now of the learning situation It refers to the transfer of learning across contexts. A lications,of Feuerstein s Theow 57, and situations The effective mediator enables the learner to take a life wide. approach to learning so that the learner actually learns how to learn. Other MLE Parameters, The first three parameters IR ME and T represented in the inner ring of Figure. 1are necessary and sufficient conditions for a mediated learning experience The. other parameters are often present whenever applicable in effective learning situ. ations The parameter on mediation of feeling of competence FC relates to the need. to provide successful experiences for students and to remove the unwarranted. fear of failure FC is important as the fear of making mistakes often results in the. student s lack of investment in time and effort to try again The mediation of reflec. tive practicee RP which relates to self regulatory and metacognitive behaviours is. important for classroom learning situations RP is important for students given. the demands of school life and the challenges confronting their personal and. social development, The mediation of interdependence and sharing IS parameter refers to a sense of. belonging and sharing behaviour For example in the case of a small nation like. Singapore the sense of belonging is an important notion especially in relation to. national education and survival Ministry of Education 1998 There is a need to. encourage students to appreciate their being an integral part of the community. and institution Furthermore teamwork interdependence and knowledge shar. ing are attributes emphasized in today s world The recent educational emphasis. on preparing students to be more creative and entrepreneurial Ministry of. Education 1998 makes the G O and NC parameters increasingly important in. the curriculum,Application and Discussion, We shall consider an observation of pedagogy in a primary school class Tan Seng. and Pou in press to illustrate how MLE principles are manifested in an effective. class By highlighting the parameters we hope to see how MLE can help teachers. develop quality interaction for positive cognitive development. The case scenario is as shown in Box 1 For the ensuing discussion the lesson. has been broken into five stages,58 Tan Oon Seng,Applications of Feuerstein s Theorv 59.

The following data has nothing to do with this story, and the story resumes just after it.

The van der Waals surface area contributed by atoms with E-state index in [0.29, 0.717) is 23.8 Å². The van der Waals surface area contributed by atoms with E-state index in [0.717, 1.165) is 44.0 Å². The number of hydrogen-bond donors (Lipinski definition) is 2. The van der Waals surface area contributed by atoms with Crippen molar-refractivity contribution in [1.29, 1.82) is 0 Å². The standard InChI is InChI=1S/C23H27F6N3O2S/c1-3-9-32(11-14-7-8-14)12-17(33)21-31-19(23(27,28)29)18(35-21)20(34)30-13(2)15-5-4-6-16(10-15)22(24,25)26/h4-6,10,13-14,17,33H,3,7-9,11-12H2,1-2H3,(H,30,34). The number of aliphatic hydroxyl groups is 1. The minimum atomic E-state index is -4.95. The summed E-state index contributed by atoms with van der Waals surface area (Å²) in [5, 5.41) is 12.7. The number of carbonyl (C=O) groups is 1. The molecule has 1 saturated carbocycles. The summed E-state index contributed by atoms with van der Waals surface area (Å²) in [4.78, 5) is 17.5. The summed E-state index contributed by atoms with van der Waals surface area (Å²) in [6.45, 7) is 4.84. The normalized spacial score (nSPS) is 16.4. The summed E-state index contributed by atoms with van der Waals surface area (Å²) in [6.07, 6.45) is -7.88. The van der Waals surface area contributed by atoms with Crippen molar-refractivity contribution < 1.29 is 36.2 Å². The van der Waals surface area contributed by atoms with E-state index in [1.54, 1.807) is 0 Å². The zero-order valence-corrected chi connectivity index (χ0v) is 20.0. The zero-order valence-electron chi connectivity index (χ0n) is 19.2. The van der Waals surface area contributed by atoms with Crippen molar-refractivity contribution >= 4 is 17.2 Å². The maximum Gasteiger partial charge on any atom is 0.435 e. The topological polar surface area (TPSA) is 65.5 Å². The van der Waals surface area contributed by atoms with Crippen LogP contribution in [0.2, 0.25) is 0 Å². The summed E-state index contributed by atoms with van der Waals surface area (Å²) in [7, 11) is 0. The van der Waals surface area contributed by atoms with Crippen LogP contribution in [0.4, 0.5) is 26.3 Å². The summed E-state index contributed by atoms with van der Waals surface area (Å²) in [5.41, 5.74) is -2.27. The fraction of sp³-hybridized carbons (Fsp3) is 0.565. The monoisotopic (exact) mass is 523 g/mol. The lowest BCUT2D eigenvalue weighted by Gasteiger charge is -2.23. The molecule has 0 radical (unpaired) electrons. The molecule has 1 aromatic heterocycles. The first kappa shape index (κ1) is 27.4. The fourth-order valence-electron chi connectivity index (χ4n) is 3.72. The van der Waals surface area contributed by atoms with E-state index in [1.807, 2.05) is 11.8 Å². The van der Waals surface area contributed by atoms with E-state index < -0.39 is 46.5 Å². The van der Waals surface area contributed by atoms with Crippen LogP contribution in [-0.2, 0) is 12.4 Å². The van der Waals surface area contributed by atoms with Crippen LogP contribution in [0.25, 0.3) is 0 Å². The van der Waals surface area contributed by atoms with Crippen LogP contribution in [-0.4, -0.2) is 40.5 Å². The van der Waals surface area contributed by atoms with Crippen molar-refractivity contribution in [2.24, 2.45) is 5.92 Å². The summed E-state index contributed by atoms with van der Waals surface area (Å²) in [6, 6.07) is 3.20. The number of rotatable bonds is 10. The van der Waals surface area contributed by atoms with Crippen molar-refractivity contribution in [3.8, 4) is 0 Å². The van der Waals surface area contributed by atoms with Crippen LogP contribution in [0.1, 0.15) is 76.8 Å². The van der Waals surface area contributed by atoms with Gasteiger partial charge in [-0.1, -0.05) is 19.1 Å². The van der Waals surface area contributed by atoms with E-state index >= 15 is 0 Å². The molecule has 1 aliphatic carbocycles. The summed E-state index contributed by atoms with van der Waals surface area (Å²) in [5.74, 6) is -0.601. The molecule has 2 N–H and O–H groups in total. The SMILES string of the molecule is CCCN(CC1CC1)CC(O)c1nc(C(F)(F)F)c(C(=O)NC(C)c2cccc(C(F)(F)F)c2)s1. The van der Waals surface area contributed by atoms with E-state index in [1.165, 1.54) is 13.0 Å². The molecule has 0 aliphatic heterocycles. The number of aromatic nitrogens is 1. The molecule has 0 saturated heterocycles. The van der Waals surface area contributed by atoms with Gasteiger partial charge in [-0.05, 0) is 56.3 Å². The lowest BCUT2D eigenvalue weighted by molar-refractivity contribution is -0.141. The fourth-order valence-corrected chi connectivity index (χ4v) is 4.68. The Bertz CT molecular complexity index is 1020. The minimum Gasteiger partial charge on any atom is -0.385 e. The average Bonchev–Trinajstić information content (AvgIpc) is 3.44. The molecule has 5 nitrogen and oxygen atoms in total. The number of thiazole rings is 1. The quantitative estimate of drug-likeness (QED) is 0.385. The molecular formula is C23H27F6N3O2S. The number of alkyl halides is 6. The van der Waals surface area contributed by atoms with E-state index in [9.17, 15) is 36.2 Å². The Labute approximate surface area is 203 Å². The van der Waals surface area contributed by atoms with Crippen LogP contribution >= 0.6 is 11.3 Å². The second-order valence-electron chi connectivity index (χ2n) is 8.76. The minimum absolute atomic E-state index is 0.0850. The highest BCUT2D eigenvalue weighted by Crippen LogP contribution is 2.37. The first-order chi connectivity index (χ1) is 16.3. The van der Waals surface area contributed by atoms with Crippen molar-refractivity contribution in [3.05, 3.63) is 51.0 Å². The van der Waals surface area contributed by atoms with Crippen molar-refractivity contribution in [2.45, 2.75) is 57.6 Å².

MLE can articulate for us the key characteristics that make the interaction. between Miss Chen and her students a quality interaction Referring to the. Repertoire of Mediated Learning Fig 1 and looking at the case scenario it is not. difficult to identify how MLE parameters apply, Table 1 summarizes in some ways how Miss Chen s class epitomizes MLE. At Stage 1 we see what was going on in the minds of the students in Miss. Chen s class The students looked forward to interacting with the teacher and. their peers, By Stage 2 the intentions of the teacher were clearly expressed through her. communication with the students and her harnessing of the environment Her. intentions were reciprocated with enthusiastic responses and resulted in encour. aging learning outcomes that certainly went beyond the completion of work. sheets She not only articulated her intentions but also planned the entire learning. environment to provide a range of materials and psychological tools to support. learning She ensured that the students responded to her intentions at each stage. of her lesson,60 Tan Oon Sena,MLE in case scenario. Scenario MI E parameters Some key observations about the. Learners and the Teacher,Stage 1 GO Goal seeking The Learners There was. and Achieving expectation curiosity and,IR Intention and excitement.